Radial Nerve Injuries: Radial Nerve Palsy

Radial nerve palsy in the arm is most commonly caused by a fracture of the humerus and may occur acutely at the time of the injury, secondary to fracture manipulation or from a healing callus.

Radial nerve palsy is characterised by palsy or paralysis of all extensors of the wrist and digits, as well as the forearm supinators. Very proximal lesions also may affect the triceps. Numbness occurs on the dorsoradial aspect of the hand and the dorsal aspect of the radial 3½ digits.

Initially, a period of medical management is required for 6-12 weeks to allow swelling and the palsy to subside. If a palsy develops after a closed manipulation, a further gentle manipulation is carried out.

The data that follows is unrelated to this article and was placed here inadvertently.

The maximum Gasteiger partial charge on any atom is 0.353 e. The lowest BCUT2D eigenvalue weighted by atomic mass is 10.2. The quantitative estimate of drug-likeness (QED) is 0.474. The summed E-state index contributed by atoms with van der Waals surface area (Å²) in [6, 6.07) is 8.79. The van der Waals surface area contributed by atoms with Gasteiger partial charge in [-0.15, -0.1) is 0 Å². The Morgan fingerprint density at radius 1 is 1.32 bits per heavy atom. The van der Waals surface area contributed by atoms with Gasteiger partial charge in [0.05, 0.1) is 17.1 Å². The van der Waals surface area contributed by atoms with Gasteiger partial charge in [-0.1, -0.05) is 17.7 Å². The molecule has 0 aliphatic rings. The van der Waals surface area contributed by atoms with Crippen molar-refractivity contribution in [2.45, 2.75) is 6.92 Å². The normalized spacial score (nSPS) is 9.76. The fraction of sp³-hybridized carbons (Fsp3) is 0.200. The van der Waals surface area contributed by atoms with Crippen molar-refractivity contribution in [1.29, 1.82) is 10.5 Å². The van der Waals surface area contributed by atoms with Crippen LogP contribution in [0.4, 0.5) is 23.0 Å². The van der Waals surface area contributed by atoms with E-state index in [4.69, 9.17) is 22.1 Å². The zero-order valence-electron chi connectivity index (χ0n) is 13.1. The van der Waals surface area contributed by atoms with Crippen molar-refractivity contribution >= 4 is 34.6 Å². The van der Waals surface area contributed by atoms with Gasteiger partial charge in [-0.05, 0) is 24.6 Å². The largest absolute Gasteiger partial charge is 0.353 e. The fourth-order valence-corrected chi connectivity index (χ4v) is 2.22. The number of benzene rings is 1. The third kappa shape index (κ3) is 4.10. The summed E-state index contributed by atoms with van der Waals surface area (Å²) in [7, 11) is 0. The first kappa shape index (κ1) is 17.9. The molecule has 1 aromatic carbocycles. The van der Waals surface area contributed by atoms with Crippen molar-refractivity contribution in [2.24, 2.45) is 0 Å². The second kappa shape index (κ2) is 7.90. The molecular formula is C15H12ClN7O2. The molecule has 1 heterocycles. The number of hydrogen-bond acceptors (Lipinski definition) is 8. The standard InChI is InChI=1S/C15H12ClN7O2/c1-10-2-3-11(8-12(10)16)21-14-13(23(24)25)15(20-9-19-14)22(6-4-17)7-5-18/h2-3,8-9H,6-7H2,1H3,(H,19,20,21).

Open exploration is indicated if there is no relief of the palsy, or if it is felt that the nerve may be entrapped between the fracture fragments. In an open fracture of the humerus with an associated palsy, exploration of the nerve at the time of debridement, as well as possible fixation, is the treatment of choice.

The x-ray shows a fracture of the humerus.